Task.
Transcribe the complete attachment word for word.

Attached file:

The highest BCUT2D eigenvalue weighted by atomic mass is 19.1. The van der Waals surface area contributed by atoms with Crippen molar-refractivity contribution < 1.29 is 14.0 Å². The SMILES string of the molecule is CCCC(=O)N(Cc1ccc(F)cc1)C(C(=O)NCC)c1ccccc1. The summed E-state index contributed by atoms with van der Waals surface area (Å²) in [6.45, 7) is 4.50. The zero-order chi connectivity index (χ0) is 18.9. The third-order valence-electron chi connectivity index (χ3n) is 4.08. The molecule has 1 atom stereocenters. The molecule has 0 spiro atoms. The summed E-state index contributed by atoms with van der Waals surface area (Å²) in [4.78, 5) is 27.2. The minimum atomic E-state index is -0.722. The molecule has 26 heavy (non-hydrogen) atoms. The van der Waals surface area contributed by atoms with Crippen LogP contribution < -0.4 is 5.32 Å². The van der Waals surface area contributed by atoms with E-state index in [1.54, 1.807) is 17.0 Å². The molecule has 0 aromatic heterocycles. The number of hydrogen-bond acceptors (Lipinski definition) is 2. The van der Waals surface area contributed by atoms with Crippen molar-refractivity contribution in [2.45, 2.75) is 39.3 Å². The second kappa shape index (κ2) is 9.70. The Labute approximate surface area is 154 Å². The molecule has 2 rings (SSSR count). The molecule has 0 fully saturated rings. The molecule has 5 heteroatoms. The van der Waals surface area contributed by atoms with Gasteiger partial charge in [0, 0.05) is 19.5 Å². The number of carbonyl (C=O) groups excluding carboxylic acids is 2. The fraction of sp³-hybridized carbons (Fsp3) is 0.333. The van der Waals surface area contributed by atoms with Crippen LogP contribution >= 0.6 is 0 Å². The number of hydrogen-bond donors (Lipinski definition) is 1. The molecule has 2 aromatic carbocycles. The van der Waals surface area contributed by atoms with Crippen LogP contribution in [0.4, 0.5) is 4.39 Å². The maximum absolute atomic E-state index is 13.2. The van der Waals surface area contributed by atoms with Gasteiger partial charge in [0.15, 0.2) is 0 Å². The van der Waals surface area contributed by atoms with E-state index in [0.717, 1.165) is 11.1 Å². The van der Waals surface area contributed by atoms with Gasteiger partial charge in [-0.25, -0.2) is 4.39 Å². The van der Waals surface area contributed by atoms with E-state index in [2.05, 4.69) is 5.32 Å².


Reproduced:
The highest BCUT2D eigenvalue weighted by atomic mass is 19.1. The van der Waals surface area contributed by atoms with Crippen molar-refractivity contribution < 1.29 is 14.0 Å². The SMILES string of the molecule is CCCC(=O)N(Cc1ccc(F)cc1)C(C(=O)NCC)c1ccccc1. The summed E-state index contributed by atoms with van der Waals surface area (Å²) in [6.45, 7) is 4.50. The zero-order chi connectivity index (χ0) is 18.9. The third-order valence-electron chi connectivity index (χ3n) is 4.08. The molecule has 1 atom stereocenters. The molecule has 0 spiro atoms. The summed E-state index contributed by atoms with van der Waals surface area (Å²) in [4.78, 5) is 27.2. The minimum atomic E-state index is -0.722. The molecule has 26 heavy (non-hydrogen) atoms. The van der Waals surface area contributed by atoms with Crippen LogP contribution < -0.4 is 5.32 Å². The van der Waals surface area contributed by atoms with E-state index in [1.54, 1.807) is 17.0 Å². The molecule has 0 aromatic heterocycles. The number of hydrogen-bond acceptors (Lipinski definition) is 2. The van der Waals surface area contributed by atoms with Crippen molar-refractivity contribution in [2.45, 2.75) is 39.3 Å². The second kappa shape index (κ2) is 9.70. The Labute approximate surface area is 154 Å². The molecule has 2 rings (SSSR count). The molecule has 0 fully saturated rings. The molecule has 5 heteroatoms. The van der Waals surface area contributed by atoms with Gasteiger partial charge in [0, 0.05) is 19.5 Å². The number of carbonyl (C=O) groups excluding carboxylic acids is 2. The fraction of sp³-hybridized carbons (Fsp3) is 0.333. The van der Waals surface area contributed by atoms with Crippen LogP contribution >= 0.6 is 0 Å². The number of hydrogen-bond donors (Lipinski definition) is 1. The molecule has 2 aromatic carbocycles. The van der Waals surface area contributed by atoms with Crippen LogP contribution in [0.4, 0.5) is 4.39 Å². The maximum absolute atomic E-state index is 13.2. The van der Waals surface area contributed by atoms with Gasteiger partial charge in [0.15, 0.2) is 0 Å². The van der Waals surface area contributed by atoms with E-state index in [0.717, 1.165) is 11.1 Å². The van der Waals surface area contributed by atoms with Gasteiger partial charge in [-0.25, -0.2) is 4.39 Å². The van der Waals surface area contributed by atoms with E-state index in [2.05, 4.69) is 5.32 Å².